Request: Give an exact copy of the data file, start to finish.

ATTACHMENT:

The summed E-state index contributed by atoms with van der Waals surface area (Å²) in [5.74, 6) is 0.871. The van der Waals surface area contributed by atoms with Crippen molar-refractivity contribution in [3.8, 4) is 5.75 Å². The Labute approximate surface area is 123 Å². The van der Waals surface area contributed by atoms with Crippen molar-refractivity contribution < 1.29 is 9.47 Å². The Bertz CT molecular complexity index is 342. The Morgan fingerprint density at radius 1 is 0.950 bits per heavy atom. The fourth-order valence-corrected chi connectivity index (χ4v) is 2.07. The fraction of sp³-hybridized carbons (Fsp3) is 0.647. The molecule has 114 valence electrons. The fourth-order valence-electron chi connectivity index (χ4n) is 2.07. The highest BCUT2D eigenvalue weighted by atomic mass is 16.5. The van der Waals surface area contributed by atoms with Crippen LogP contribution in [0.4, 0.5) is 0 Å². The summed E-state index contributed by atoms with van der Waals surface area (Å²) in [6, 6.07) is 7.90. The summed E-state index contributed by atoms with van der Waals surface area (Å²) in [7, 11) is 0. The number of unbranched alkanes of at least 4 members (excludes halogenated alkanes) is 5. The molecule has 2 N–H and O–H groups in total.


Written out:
The summed E-state index contributed by atoms with van der Waals surface area (Å²) in [5.74, 6) is 0.871. The van der Waals surface area contributed by atoms with Crippen molar-refractivity contribution in [3.8, 4) is 5.75 Å². The Labute approximate surface area is 123 Å². The van der Waals surface area contributed by atoms with Crippen molar-refractivity contribution < 1.29 is 9.47 Å². The Bertz CT molecular complexity index is 342. The Morgan fingerprint density at radius 1 is 0.950 bits per heavy atom. The fourth-order valence-corrected chi connectivity index (χ4v) is 2.07. The fraction of sp³-hybridized carbons (Fsp3) is 0.647. The molecule has 114 valence electrons. The fourth-order valence-electron chi connectivity index (χ4n) is 2.07. The highest BCUT2D eigenvalue weighted by atomic mass is 16.5. The van der Waals surface area contributed by atoms with Crippen LogP contribution in [0.4, 0.5) is 0 Å². The summed E-state index contributed by atoms with van der Waals surface area (Å²) in [6, 6.07) is 7.90. The summed E-state index contributed by atoms with van der Waals surface area (Å²) in [7, 11) is 0. The number of unbranched alkanes of at least 4 members (excludes halogenated alkanes) is 5. The molecule has 2 N–H and O–H groups in total.